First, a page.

10 Suspiciously Detailed Dungeon Doors

PCs are a suspicious and paranoid bunch. And with good reasons. In the depths of a dungeon, it’s not necessarily only the monsters that can kill them.

By Matt Morrow

By Matt Morrow

 

Wise adventurers pay careful attention to their surroundings. Sights, sounds and smells can all provide a hint—or warning—about what lies beyond.

Use the table below, to generate details of the doors the PCs encounter during their dungeon exploration.

  1. One of the planks making up this sturdy wooden door has recently been replaced. The wood looks fresh and the heads of the nails holding it in place are still bright and shiny.
  2. The door is a terrible fit for the doorway; gaps about one inch wide at the top and bottom provide mute testimony to the carpenter’s craftsmanship—and a handy way to spy what lurks beyond.
  3. While the door itself seems in relatively good condition, the hinges are old and rather rusty. Opening the door creates a loud screeching sound sure to alert anyone in the vicinity.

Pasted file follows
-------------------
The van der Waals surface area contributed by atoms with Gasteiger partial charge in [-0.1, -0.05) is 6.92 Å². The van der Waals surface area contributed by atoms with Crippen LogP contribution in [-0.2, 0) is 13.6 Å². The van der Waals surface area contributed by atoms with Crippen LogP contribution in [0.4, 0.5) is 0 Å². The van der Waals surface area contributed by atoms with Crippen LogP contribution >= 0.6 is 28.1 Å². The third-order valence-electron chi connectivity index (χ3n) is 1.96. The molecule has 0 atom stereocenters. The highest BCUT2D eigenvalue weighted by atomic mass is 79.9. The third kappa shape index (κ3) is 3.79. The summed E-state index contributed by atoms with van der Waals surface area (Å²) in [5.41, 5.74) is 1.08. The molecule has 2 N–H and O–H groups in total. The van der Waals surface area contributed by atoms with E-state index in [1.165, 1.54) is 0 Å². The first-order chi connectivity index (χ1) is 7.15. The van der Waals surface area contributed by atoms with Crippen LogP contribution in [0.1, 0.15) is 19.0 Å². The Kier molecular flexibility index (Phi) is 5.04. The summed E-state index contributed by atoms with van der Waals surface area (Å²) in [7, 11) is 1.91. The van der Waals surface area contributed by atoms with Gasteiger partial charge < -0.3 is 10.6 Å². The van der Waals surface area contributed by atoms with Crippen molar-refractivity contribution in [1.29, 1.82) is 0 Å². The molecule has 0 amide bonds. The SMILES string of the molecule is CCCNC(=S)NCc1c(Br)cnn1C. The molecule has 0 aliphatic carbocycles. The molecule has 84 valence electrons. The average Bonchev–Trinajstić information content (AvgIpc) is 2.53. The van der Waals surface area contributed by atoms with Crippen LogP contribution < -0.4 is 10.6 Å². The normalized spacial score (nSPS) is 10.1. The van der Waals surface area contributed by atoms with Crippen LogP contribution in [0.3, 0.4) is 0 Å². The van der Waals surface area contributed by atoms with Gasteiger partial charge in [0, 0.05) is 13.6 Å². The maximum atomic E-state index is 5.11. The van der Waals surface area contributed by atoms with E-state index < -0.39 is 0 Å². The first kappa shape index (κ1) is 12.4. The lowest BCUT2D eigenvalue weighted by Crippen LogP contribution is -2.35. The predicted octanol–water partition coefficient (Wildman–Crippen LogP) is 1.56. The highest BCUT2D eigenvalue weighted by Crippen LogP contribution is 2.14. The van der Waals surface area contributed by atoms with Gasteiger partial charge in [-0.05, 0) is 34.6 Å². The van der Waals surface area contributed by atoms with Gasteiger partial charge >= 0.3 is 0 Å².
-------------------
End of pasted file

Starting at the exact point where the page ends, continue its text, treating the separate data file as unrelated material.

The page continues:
4. Gouges in the wood of this door show where someone has tried (and failed) to dig out one of the hinges.
  5. This door isn’t installed properly; it is merely propped in place. Anyone trying to open the door normally is in for a shock as it topples backwards onto them. Observant PCs notice the door’s hinges are not actually attached to the wall (like normal).
  6. Water drips down from the ceiling onto the floor in front of the door. Consequently, the bottom of the door has swelled somewhat, making it harder to open than normal.
  7. Nails of various shapes and sizes have been driven into the surface of this door in the general shape of an esoteric sigil representing danger.
  8. A crude representation of a flame has been daubed this door with red paint. The work is amateurish and faded.
  9. The wood of this door is clearly rotten. Mould grows on the door’s surface and the pungent smell of damp wood and rot fills the immediate vicinity.
  10. This iron door perfectly fills the doorway. A small grilled view port pierces the door at male human head height. Several smaller ports—hidden from casual inspection—at waist height serve as arrow slits of sorts and allow defenders to jab spears and suchlike at those in front of the portal.

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This article will appear in GM’s Miscellany: 20 Things II, available in March 2017. For more, check out our Free Resources page.

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